After attending the debut of the Washington Commanders at FedEx Field, Pete Hailey identifies the best and worst parts of the club's rebranding...
What the Commanders got right
While the white jersey and pants is clearly the third-best of the three combos Washington unveiled Wednesday, the burgundy and black looks are sick.
The black uniform in particular stands out and it's going to be a stellar 'fit in primetime games (as long as the Commanders aren't down by 35 at halftime like they were in their last nighttime affair). Having a legit alternate option is a much-needed step for this franchise.
The burgundy uniform, meanwhile, makes great use of that rich red throughout, and the gold trim on the shoulder pads helps complete the ensemble. For fans worried about losing the long history that the organization has, this version should assuage their concerns a bit.
Yes, the white top and bottom seems somewhat misplaced in the whole collection and has more of a Cardinals or Falcons vibe to it, but hopefully it'll pop better on the field than it did on the mannequins at the stadium.
In all, the uniforms are modern and unique and also pay homage to Washington's past. They're not going to please everyone, but this blogger with a supremely mild fashion sense sure does approve.
This is strictly about the helmets and not the logo on the helmets (which will be mentioned in the negative section of this story). But the helmets themselves are a winner.
The red ones, with their matte finish, are fantastic. As for the black, polished one, it's a hit as well, even if it would've been elevated to an A-plus if it was also matte. Keeping the numbers on the latter, though, is a nice way to differentiate it and also maintain maybe the best part of the Washington Football Team's (RIP) wardrobe.
Incorporating alumni on Wednesday
Before Dan Snyder, Tanya Snyder and Jason Wright spoke at the podium outside of FedEx Field, Washington brought out a large group of ex-players ranging from London Fletcher to Dexter Manley to Pierre Garcon and plenty more. They all sat in the front couple of rows and were wearing baller Washington Commanders letterman jackets.
After the press portion of the unveiling wrapped up, many of those alumni were made available to the media for interviews, where they all gave their takes on Commanders. Fletcher, Gary Clark, Joe Theismann and others all espoused the change, and even if they were no doubt coached up on the key talking points to it, having them on hand to discuss the transition was smart and effective.
The hype video
Sorry, but this is in fact a crucial item in 2022 and Washington delivered.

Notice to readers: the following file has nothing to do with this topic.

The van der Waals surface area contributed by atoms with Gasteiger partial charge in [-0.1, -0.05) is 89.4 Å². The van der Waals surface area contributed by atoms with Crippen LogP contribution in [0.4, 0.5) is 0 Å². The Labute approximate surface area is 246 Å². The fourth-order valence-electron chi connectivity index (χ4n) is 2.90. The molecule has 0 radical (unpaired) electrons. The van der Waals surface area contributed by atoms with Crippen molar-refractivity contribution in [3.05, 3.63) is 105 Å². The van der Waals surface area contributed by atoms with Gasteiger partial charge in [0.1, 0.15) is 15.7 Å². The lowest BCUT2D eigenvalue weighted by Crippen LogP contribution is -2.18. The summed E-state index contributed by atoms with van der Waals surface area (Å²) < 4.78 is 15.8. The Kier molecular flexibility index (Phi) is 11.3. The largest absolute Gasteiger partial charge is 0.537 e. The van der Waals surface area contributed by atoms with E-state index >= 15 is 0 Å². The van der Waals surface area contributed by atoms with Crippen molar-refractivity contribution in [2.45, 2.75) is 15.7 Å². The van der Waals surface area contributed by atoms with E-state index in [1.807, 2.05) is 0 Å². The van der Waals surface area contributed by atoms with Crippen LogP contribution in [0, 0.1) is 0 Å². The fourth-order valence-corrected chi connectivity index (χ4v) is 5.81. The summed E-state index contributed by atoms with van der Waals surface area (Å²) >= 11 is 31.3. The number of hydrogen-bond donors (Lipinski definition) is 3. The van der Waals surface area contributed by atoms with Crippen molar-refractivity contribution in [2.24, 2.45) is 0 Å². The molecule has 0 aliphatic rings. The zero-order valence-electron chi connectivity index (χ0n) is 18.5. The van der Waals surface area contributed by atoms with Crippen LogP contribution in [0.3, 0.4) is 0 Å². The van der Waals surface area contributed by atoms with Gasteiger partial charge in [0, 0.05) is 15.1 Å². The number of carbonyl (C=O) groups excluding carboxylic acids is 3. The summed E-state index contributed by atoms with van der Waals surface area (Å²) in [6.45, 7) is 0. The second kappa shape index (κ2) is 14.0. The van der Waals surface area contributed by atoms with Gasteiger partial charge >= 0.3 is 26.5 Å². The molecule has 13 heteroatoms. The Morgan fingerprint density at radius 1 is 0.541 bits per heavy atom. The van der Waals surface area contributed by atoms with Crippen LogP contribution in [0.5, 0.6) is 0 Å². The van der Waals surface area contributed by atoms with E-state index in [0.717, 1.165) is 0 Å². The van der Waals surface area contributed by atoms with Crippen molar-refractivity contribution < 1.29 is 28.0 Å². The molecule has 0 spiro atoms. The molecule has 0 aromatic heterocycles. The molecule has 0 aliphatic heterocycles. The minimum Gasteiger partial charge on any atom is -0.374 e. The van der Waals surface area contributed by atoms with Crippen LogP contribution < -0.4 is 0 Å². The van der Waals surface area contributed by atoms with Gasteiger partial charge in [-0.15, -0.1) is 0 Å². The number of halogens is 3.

Sure, the team's account might've false started when it came to posting the video (it went out a couple of minutes before The Today Show segment where the reveal was supposed to occur), but it's still a superb project. It's got the requisite old highlights, cameos from a host of important figures and a sweet synced-up clip of Jonathan Allen, Chase Young and Terry McLaurin saying, "We are the Commanders."
Apparently, Matthew McConaughey wasn't available for the voice over. Overall, however, the video was an excellent statement on social media.
What the Commanders got wrong
Damn, this was disappointing.
The Commanders name itself is fine, yet it could've been elevated with stop-you-in-your-tracks logos and fonts. Unfortunately, Wednesday's rebranding didn't achieve that.
The Football Team's "W" will basically remain as the primary mark, except this one has a few lines added to it. The team's press release calls the letter "powerful," but in reality, it's underwhelming.
The worded logo is a tad better than the "W," but again, there isn't much creativity there. Did these really take 18 months to come up with?
Now, the patch/crest piece of the rollout is worth highlighting, and from afar, it looks sharp.
That said, the five years that run across the bottom and are meant to celebrate championships/Super Bowl wins are causing some confusion. The squad that captured Super Bowl XXVI is always referred as the 1991 Redskins, but the patch lists 1992 instead when the actual Super Bowl they won was played. That's a bit odd.
There was a handful of fans lined up outside of the stadium store Wednesday at FedEx Field, and at 9 a.m. the store's doors opened to let those fans in. Though the crowd was small, there was enthusiasm among the bunch — but that enthusiasm quickly died down once they saw what awaited them on the racks:
With the understanding that the Commanders have officially existed for only a couple of hours, the initial swag that was available in person and online was boring at best and really, really boring at worst.
As the offseason unfolds, hopefully the shirts, hats, sweatshirts and other apparel improve, because the best way to spread the Commanders brand is through fans repping it everywhere. Right now, it's just not that reppable.